There is no evidence of a central, Federal database recording your every road trip. That said, many local law enforcement agencies–and even private organizations–use automated license plate reading (ALPR) technology to record where and when you drive. There is almost no regulation of what they can do with this data and how long they can keep it, causing major concerns for some civil liberties activists. This is Part Three of my series on ALPR technology. Read how ALPR systems work, or continue scrolling to find out how the government uses them.
Where are automatic license plate scanners deployed?
An increasingly common surveillance technology is the automatic license plate reader system. It includes cameras that scan passing vehicles and a computer that identifies the license plate number of these vehicles. These systems are mounted statically on bridges and intersections. They are also increasingly common on police cars—and even private vehicles.
Traffic camera | Horacio Villalobos/Corbis via Getty Images
An early application of ALPR technology was to identify vehicles passing through toll booths. This allows traffic to cross bridges like the San Francisco’s Golden Gate without slowing down, knowing the bridge operator will simply mail them a bill.
Many towns saw an opportunity and began to install these systems at intersections or along the town’s borders. These systems scan passing traffic and warn authorities of vehicles of interest—according to the Wall Street Journal.
Smaller systems allowed police to mount them on a cruiser and monitor traffic wherever they wanted. Finally, authorities leveraged mobile systems to identify every parked car on a street. These systems were first mounted on parking enforcement vehicles and are now becoming common on garbage trucks.
Who gets the data from license plate scanning equipment?
Anyone willing to invest in an ALPR system is entitled to the data it collects. Most states have no regulations on how long they can keep this data or who they can share it with. This is a concern for some civil liberties activists, such as the ACLU.
Automatic license plate reader | Suzanne Kreiter/The Boston Globe via Getty Images
Data from one ALPR scan include the license plate of a car, the registered owner, and its location at a given time. But data from many scans can include the driving habits or specific trips taken by thousands of drivers.
Some police departments which choose to keep all their ALPR data have begun to pool it in regional databases. If they are investigating any driver, they can search back through previously recorded trips with no warrant.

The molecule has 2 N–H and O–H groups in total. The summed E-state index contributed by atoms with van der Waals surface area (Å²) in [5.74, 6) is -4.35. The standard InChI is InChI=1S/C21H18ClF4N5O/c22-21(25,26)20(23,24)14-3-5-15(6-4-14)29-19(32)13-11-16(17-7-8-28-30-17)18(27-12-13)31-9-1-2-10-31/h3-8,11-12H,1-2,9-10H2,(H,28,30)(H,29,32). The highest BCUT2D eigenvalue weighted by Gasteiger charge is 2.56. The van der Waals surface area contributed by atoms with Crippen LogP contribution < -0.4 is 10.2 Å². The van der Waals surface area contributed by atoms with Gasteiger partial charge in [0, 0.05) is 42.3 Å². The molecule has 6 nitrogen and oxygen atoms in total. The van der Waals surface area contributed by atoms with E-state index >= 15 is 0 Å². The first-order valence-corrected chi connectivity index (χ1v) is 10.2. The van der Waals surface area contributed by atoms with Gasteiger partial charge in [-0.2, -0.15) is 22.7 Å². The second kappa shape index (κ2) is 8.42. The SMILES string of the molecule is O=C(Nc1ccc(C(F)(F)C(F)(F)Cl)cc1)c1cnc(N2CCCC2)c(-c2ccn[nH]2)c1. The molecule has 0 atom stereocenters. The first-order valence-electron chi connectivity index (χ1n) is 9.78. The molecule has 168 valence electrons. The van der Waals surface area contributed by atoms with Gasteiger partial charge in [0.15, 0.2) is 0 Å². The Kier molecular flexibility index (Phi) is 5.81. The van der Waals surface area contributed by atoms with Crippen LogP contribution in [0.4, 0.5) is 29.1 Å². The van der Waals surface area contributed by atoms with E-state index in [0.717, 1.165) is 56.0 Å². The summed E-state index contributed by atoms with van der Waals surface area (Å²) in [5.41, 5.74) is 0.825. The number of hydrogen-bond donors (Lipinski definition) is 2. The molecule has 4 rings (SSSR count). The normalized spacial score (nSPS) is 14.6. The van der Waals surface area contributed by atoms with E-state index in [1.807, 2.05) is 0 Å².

Because many of the manufacturers of ALPR equipment keep the data from all their equipment, they have some of the largest databases. For example, a city garbage truck could scan all the license plates on a street. Then the scanner’s manufacturer could give or sell this data to a repo agent interested in the driving habits of the owner of one of those cars—even if they were doing nothing illegal at the time.
What happens to data from scanned license plates?
With no federal regulation of automatic license plate readers’ data, what happens to this information varies by police force. The Minnesota State Patrol collects ALPR data and deletes it after 48 hours. But cities such as Milpitas, CA, and Grapevine, TX collect their own ALPR data, which they appear to be keeping forever.
Highway traffic | Sean Gallup/Getty Images
One of the largest ALPR manufacturers is Vigilant (owned by Motorola). This company advertises a private database which includes over nine billion individual plate scans. That includes 30 scans, on average, for every registered car.
Dave Maas, director of investigations at Electronic Frontier Foundation, put it bluntly when speaking with the Wall Street Journal:
“They are collecting data on everyone regardless of whether there is connection to a crime..and they are storing that data for long periods of time….License-plate readers are mass surveillance technology.”
Dave Maas, EFF
There’s a very good chance that the next time you go for a drive—or just park your car on a public street—some electronic eye will take note of your trip.
Next, learn how police stop crime with ALPR or hear concerns about storing this data in the video below: